CDC using a streaming platform

Instead of having several applications directly consume data from PostgreSQL, it’s better to decouple the changes ingestion and delivery phases using a streaming platform to broker change data. We are, of course, talking about Apache Kafka.

As mentioned above, when every consuming application connects to the PostgreSQL instance separately, there’s likely to be a performance hit on the PostgreSQL instance. Furthermore, there may be issues when multiple applications attempt to access PostgreSQL’s WAL.

Contrast that with using Apache Kafka to serve data to the consumer applications. In this scenario, Apache Kafka producers send changes to Kafka, where decoupled consumer applications can consume those changes at their own pace.

This solves the problem of having a single point of failure that the previous approaches have. In general, the use of a streaming platform allows an arbitrary number of readers to access the same data and enjoy easy post-processing. Also, adding additional consumers will NOT add additional load on the source PostgreSQL database, enabling this solution to scale as needed.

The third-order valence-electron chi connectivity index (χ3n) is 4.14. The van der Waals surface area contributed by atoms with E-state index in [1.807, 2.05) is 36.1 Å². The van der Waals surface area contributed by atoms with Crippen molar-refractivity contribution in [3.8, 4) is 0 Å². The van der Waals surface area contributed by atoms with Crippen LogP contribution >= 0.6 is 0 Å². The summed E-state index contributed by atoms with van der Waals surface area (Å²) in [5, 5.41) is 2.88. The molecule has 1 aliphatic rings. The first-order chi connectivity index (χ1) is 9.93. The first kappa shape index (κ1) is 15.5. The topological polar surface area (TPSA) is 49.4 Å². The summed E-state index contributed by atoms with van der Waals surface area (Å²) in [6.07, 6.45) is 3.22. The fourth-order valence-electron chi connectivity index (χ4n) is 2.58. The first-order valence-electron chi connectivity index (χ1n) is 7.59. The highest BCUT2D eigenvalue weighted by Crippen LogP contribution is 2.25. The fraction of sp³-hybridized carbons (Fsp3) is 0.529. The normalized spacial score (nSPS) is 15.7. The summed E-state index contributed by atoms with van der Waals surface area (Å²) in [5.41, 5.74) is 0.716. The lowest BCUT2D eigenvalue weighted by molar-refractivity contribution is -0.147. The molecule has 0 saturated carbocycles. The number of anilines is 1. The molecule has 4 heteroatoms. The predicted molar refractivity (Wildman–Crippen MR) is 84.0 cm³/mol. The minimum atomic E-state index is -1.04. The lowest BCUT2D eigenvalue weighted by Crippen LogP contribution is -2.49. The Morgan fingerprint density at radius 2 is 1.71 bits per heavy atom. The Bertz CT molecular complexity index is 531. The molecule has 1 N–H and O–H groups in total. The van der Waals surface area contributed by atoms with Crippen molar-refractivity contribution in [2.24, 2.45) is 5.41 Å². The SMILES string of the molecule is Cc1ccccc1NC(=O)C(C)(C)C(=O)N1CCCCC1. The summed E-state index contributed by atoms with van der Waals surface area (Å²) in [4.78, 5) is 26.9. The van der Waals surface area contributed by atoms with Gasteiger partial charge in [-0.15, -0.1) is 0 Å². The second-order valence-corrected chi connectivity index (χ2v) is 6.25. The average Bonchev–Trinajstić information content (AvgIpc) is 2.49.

But everything comes at a cost. You’ve now added another distributed system to the mix, which will increase the complexity of your overall architecture. Be sure that you require this sort of functionality before going this route.

Apache Kafka is reliable, scalable and meant for streaming data. And it works even better for CDC when specifically enhanced with CDC in mind.

Introducing Debezium

Debezium is such an enhancement. It’s an abstraction layer, built atop Kafka, that allows your applications or messaging services to respond directly to inserts, updates, and deletes (DML) from your PostgreSQL instance. Debezium acts like a monitoring daemon, scanning the target database for row-level changes and then streaming them in the order they were committed.

Debezium comes with many connectors, including one for Apache Kafka using Kafka Connect; it supports a variety of databases including MySQL, MongoDB, PostgreSQL, Oracle, SQL Server and Cassandra.